"Love Dispels Fear"
1 John 4:7-21
Sermon Preached by Lawrence M. Stratton
April 29, 2012

On March 4, 1933, in the midst of the Great Depression in which the economy had slowed to a halt with over 25% unemployment-much more than what Americans are experiencing now-President Franklin Delano Roosevelt stepped up to the podium where he had just taken the Presidential oath and was sworn in by Chief Justice Charles Evans Hughes. In the fourth line of his inaugural address, the new President said, "This great Nation will endure as it has endured, will revive and will prosper. So, first of all, let me assert my firm belief that the only thing we have to fear is fear itself-nameless, unreasoning, unjustified terror which paralyzes needed efforts to convert retreat into advance." Like President John F. Kennedy's famous 1961 inaugural line, "my fellow Americans: ask not what your country can do for you-ask what you can do for your country" or President Ronald Reagan's 1981 statement, "In this present crisis, government is not the solution to our problem, government is the problem," FDR's declaration "the only thing we have to fear is fear itself" has continued in America's political consciousness. Without making any political or economic statement, it is fair to say that the thirty-second President's proclamation, "the only thing we have to fear is fear itself," is laden with theological import.

Christianity does not encourage fear. In this fourth Sunday of Easter, we recall Jesus' statement to his disciples on Maundy Thursday "Don't be troubled or afraid." (John 14: 27) (Common English Bible). At the same time, fear-phobos in Greek-can be an internal warning signal to keep us on the right path. In my long pilgrimage toward ordained ministry in one of the battery of tests Presbyterian candidates must undergo, I learned that I apparently lack the regular person's fear of heights. This may partially explain some close calls at the Grand Canyon and an elbow fracture in the Swiss Alps.

When any of us look to the future, there may seem to be ample room for what President Roosevelt labeled, "nameless, unreasoning, unjustified terror." College graduates fear the unknown as job opportunities seem limited and student loans come due. Others fear financing education. Economic uncertainty is widespread. Environmental fears are always in the news. Hospitals are filled with people fearing imminent operations and medical test results; fears which are shared by their loved ones. Many people are acquainted with the fear accompanying grief. Wars and rumors of war in the Middle East, political, employment, family, and racial tension may seem constant. Almost every branch of Christianity currently appears afflicted with some sort of discord and imbalance. There is much cause for concern. There is a lot to worry about.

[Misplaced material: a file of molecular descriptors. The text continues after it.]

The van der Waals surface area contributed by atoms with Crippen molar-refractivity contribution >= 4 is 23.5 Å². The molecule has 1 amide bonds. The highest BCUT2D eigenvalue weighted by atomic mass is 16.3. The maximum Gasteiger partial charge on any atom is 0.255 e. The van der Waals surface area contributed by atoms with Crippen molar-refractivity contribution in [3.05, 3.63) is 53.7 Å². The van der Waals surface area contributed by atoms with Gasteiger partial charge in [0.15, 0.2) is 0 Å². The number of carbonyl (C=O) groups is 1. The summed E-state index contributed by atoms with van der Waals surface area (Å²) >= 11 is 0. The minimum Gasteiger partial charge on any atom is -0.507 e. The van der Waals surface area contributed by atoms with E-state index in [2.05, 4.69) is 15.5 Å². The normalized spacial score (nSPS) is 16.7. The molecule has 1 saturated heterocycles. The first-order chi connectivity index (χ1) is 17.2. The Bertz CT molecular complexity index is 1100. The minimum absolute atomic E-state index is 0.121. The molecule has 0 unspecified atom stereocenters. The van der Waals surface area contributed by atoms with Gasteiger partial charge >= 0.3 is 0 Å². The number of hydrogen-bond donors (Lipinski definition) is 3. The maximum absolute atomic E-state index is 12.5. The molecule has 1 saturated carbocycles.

Today's text from 1 John, profoundly tells us how to deal with and respond to fear. According to John the Apostle, "perfect love casts out fear." For John, love dispels fear, as light dispels darkness. Fear and love are opposites. They are contrary to one another and mutually exclusive. If we find ourselves in a state of fear, we need to consider what that perfect love is which casts it out.


Earlier in this chapter, in verse 8, John states "God is love." This statement may strike you as a cliché. But according to University of Chicago theologian and Jesuit Priest David Tracy, John's metaphor for understanding God---"God is love"
---significantly differed from the view of ancient Greeks and Romans regarding the nature of divine reality. Tracy writes, "That God must be Pure intelligence seemed clear (recall Aristotle). That God may also be named The Good, including The Good beyond Being (The Republic) was true for Plato and many Platonists." But for Christianity, as John tells us, "God is love," a concept which scandalized ancient thinkers.